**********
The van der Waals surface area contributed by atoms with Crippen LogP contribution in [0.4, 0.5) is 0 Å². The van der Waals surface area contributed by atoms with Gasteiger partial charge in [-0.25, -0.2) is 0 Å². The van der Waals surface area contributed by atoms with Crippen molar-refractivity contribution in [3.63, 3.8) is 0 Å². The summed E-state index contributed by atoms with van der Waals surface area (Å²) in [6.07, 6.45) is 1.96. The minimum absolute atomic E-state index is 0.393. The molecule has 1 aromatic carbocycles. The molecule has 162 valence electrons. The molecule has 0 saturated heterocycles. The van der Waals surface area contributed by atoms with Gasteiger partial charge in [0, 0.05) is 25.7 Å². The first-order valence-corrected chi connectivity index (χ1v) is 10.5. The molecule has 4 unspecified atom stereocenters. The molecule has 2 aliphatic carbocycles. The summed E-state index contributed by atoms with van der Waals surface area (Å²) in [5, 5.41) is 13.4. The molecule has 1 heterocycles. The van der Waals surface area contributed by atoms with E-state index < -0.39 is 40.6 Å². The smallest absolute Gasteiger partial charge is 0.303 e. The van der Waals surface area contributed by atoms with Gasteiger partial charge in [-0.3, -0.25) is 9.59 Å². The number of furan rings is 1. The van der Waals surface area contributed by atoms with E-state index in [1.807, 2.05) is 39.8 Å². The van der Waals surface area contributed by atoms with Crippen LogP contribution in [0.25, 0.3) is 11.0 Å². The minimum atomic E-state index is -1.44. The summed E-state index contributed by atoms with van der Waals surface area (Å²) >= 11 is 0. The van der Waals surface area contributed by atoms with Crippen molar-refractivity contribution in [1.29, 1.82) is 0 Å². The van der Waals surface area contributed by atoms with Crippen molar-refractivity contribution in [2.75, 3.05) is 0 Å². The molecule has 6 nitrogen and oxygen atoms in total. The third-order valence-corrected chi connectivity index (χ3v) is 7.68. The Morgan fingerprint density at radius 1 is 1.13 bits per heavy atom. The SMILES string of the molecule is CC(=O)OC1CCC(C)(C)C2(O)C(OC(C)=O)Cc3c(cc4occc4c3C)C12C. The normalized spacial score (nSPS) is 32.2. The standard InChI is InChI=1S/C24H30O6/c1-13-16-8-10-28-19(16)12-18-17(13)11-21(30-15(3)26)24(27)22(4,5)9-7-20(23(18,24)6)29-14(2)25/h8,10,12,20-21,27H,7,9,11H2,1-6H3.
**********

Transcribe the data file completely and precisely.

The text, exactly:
The van der Waals surface area contributed by atoms with Crippen LogP contribution in [0.4, 0.5) is 0 Å². The van der Waals surface area contributed by atoms with Gasteiger partial charge in [-0.25, -0.2) is 0 Å². The van der Waals surface area contributed by atoms with Crippen molar-refractivity contribution in [3.63, 3.8) is 0 Å². The summed E-state index contributed by atoms with van der Waals surface area (Å²) in [6.07, 6.45) is 1.96. The minimum absolute atomic E-state index is 0.393. The molecule has 1 aromatic carbocycles. The molecule has 162 valence electrons. The molecule has 0 saturated heterocycles. The van der Waals surface area contributed by atoms with Gasteiger partial charge in [0, 0.05) is 25.7 Å². The first-order valence-corrected chi connectivity index (χ1v) is 10.5. The molecule has 4 unspecified atom stereocenters. The molecule has 2 aliphatic carbocycles. The summed E-state index contributed by atoms with van der Waals surface area (Å²) in [5, 5.41) is 13.4. The molecule has 1 heterocycles. The van der Waals surface area contributed by atoms with E-state index < -0.39 is 40.6 Å². The smallest absolute Gasteiger partial charge is 0.303 e. The van der Waals surface area contributed by atoms with Gasteiger partial charge in [-0.3, -0.25) is 9.59 Å². The number of furan rings is 1. The van der Waals surface area contributed by atoms with E-state index in [1.807, 2.05) is 39.8 Å². The van der Waals surface area contributed by atoms with Crippen LogP contribution in [0.25, 0.3) is 11.0 Å². The minimum atomic E-state index is -1.44. The summed E-state index contributed by atoms with van der Waals surface area (Å²) >= 11 is 0. The van der Waals surface area contributed by atoms with Crippen molar-refractivity contribution in [1.29, 1.82) is 0 Å². The van der Waals surface area contributed by atoms with Crippen molar-refractivity contribution in [2.75, 3.05) is 0 Å². The molecule has 6 nitrogen and oxygen atoms in total. The third-order valence-corrected chi connectivity index (χ3v) is 7.68. The Morgan fingerprint density at radius 1 is 1.13 bits per heavy atom. The SMILES string of the molecule is CC(=O)OC1CCC(C)(C)C2(O)C(OC(C)=O)Cc3c(cc4occc4c3C)C12C. The normalized spacial score (nSPS) is 32.2. The standard InChI is InChI=1S/C24H30O6/c1-13-16-8-10-28-19(16)12-18-17(13)11-21(30-15(3)26)24(27)22(4,5)9-7-20(23(18,24)6)29-14(2)25/h8,10,12,20-21,27H,7,9,11H2,1-6H3.